“Spend sufficient time planning the migration. Clients tend to rush into execution without proper planning,” he told The E-Commerce Times.

This includes a detailed analysis of your legacy applications to understand data lineage, dependencies, and data flow. This information is critical to determining what to migrate and in what order, he explained.

Once this is completed, prepare a wave plan that outlines the schedule by which workloads are to be migrated.

Mathur offered these additional suggestions to overcome migration stumbling blocks:

  • Automate as many steps as possible. Many tools automate the crawling of your legacy applications, automate the translation of legacy code and ETL pipelines, and automate test script creation and execution. Automation will save valuable time.
  • Create a proof of concept that will test your data migration strategy. Clients will be moving massive amounts of data to the cloud. It is important to run tests to ensure you are picking the right data migration strategy.
  • Leave a buffer in your schedule and budget for exceptions. Every cloud target will have some gaps and exceptions. Make sure you plan for these types of unknowns. We call this “the last mile” as these gaps tend to appear during the implementation phase of cloud migration.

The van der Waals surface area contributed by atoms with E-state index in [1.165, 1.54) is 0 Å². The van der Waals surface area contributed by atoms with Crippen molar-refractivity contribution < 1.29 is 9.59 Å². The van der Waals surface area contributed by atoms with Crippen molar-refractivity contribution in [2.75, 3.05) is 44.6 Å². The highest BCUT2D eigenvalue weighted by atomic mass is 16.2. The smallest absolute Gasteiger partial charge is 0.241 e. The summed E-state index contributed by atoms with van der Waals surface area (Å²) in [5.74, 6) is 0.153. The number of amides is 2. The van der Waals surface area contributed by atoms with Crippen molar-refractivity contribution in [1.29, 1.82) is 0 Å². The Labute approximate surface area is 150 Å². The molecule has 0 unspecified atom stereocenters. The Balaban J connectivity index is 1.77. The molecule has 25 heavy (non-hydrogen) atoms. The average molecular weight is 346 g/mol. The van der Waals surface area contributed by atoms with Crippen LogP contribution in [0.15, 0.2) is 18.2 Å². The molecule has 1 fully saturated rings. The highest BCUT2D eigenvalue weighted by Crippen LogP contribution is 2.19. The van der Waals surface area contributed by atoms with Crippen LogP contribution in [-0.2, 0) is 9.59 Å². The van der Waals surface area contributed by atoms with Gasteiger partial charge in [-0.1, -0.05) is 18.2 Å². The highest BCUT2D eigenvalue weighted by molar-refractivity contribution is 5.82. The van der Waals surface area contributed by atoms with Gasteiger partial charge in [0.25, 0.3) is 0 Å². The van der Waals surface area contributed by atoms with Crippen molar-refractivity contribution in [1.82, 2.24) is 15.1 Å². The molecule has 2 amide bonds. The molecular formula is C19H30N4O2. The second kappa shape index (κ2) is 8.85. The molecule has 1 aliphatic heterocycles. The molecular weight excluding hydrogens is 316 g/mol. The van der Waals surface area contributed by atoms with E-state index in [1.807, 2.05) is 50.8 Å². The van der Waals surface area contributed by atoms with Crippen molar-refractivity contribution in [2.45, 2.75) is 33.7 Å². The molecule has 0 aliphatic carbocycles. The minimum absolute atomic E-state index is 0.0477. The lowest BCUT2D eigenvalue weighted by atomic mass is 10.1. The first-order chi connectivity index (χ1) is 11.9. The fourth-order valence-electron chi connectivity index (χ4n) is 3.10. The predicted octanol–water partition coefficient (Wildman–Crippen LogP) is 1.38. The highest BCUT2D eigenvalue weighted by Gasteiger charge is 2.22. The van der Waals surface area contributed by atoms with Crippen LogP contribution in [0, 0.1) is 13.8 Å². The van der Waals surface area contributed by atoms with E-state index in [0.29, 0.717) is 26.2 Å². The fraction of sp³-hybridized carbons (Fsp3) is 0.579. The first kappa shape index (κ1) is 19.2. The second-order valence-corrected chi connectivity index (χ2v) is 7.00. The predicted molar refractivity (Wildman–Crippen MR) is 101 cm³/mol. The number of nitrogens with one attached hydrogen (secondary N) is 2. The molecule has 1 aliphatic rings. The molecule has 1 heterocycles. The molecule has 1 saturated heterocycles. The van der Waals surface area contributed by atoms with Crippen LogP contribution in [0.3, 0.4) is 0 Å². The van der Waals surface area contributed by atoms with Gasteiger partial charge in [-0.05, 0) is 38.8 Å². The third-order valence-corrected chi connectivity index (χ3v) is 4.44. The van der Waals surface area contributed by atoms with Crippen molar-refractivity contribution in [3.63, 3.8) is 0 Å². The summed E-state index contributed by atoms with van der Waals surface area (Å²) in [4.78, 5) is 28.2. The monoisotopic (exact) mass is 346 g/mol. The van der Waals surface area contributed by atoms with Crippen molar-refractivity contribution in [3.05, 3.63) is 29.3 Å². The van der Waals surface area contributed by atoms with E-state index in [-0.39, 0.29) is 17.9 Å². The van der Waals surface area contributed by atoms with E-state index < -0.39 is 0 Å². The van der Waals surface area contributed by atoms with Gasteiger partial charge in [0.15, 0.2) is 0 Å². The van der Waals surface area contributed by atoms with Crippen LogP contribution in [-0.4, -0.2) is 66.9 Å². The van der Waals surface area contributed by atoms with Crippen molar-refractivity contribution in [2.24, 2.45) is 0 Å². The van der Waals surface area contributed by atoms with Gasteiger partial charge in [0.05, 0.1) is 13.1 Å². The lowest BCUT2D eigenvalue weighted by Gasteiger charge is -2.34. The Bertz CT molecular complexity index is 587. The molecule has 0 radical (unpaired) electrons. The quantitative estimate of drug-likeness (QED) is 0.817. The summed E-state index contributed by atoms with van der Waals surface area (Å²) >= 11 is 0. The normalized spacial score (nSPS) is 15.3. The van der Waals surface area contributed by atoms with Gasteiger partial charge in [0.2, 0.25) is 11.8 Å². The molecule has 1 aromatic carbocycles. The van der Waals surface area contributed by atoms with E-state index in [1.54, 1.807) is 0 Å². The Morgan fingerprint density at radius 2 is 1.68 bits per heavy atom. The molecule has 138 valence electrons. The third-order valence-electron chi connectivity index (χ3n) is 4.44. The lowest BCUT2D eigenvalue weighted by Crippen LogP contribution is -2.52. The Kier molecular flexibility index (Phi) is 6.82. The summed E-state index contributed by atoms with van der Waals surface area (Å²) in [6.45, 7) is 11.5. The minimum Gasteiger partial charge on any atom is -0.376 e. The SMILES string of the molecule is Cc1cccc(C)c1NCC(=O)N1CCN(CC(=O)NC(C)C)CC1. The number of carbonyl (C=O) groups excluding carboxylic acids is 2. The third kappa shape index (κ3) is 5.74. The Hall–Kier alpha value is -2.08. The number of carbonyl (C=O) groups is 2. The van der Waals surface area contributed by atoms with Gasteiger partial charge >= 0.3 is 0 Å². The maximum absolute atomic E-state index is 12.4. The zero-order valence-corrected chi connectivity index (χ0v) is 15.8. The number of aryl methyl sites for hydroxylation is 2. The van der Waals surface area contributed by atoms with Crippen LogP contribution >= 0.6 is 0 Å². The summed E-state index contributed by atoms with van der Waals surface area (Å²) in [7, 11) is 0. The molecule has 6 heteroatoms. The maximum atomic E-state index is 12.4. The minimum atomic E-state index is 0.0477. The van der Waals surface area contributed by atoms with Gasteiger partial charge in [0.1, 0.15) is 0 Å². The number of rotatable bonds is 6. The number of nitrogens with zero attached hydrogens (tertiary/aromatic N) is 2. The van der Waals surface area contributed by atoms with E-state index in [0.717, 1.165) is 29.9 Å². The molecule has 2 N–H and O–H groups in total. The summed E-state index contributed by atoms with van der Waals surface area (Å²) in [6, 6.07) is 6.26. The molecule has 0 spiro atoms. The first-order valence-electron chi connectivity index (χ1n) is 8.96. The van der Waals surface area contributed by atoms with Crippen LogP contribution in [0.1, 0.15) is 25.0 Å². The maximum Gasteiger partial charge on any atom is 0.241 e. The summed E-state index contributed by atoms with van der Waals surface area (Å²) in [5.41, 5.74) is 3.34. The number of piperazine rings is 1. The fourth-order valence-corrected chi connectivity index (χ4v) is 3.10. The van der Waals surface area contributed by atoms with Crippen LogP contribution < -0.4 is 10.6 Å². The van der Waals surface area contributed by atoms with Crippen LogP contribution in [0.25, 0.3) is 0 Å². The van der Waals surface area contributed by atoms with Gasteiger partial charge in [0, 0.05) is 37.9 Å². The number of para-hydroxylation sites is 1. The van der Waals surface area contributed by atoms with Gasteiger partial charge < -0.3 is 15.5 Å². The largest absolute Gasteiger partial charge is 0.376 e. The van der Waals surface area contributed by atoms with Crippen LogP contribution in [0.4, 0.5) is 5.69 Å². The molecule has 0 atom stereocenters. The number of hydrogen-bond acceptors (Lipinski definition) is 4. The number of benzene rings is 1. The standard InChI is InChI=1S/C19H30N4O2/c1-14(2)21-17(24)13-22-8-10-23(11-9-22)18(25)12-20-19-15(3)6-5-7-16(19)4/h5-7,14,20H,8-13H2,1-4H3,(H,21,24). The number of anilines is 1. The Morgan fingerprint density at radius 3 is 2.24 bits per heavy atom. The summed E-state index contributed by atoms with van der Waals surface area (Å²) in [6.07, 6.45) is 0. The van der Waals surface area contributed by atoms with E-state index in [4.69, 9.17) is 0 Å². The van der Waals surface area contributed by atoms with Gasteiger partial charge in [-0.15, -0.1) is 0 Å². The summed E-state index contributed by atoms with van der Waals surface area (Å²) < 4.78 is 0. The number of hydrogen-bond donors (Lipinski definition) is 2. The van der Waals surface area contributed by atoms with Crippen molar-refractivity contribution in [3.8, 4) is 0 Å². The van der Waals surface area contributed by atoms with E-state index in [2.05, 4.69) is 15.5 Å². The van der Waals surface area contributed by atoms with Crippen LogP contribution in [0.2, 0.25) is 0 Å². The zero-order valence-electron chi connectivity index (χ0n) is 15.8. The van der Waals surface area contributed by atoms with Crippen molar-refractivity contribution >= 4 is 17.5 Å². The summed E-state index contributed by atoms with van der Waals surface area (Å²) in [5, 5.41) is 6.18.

“The major difference between private and public cloud is the security considerations and cloud management. However, all of the above solutions apply to both public and private cloud migrations,” he said.

Jack M. Germain has been an ECT News Network reporter since 2003. His main areas of focus are enterprise IT, Linux and open-source technologies. He is an esteemed reviewer of Linux distros and other open-source software. In addition, Jack extensively covers business technology and privacy issues, as well as developments in e-commerce and consumer electronics. Email Jack.